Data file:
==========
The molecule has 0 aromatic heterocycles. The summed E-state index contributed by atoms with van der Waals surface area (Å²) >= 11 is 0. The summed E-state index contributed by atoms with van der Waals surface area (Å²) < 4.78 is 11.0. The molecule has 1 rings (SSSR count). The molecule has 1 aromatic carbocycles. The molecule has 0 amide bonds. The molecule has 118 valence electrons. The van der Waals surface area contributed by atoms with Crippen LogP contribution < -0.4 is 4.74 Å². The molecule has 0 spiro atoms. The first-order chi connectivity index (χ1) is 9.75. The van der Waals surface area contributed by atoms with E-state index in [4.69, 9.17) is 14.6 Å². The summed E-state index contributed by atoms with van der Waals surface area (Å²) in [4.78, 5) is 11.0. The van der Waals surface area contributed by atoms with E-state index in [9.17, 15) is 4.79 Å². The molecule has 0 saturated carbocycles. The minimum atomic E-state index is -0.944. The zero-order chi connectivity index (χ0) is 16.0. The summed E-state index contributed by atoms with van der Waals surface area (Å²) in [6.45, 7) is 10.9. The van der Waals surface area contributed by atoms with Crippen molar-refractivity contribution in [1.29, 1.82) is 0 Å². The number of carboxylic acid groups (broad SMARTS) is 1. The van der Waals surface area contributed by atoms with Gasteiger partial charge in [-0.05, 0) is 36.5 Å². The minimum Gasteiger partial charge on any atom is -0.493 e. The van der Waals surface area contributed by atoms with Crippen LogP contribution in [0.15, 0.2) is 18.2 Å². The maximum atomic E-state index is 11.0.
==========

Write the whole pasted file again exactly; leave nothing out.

The molecule has 0 aromatic heterocycles. The summed E-state index contributed by atoms with van der Waals surface area (Å²) >= 11 is 0. The summed E-state index contributed by atoms with van der Waals surface area (Å²) < 4.78 is 11.0. The molecule has 1 rings (SSSR count). The molecule has 1 aromatic carbocycles. The molecule has 0 amide bonds. The molecule has 118 valence electrons. The van der Waals surface area contributed by atoms with Crippen LogP contribution < -0.4 is 4.74 Å². The molecule has 0 spiro atoms. The first-order chi connectivity index (χ1) is 9.75. The van der Waals surface area contributed by atoms with E-state index in [4.69, 9.17) is 14.6 Å². The summed E-state index contributed by atoms with van der Waals surface area (Å²) in [4.78, 5) is 11.0. The van der Waals surface area contributed by atoms with E-state index in [9.17, 15) is 4.79 Å². The molecule has 0 saturated carbocycles. The minimum atomic E-state index is -0.944. The zero-order chi connectivity index (χ0) is 16.0. The summed E-state index contributed by atoms with van der Waals surface area (Å²) in [6.45, 7) is 10.9. The van der Waals surface area contributed by atoms with Crippen molar-refractivity contribution in [1.29, 1.82) is 0 Å². The number of carboxylic acid groups (broad SMARTS) is 1. The van der Waals surface area contributed by atoms with Gasteiger partial charge in [-0.05, 0) is 36.5 Å². The minimum Gasteiger partial charge on any atom is -0.493 e. The van der Waals surface area contributed by atoms with Crippen LogP contribution in [0.15, 0.2) is 18.2 Å². The maximum atomic E-state index is 11.0.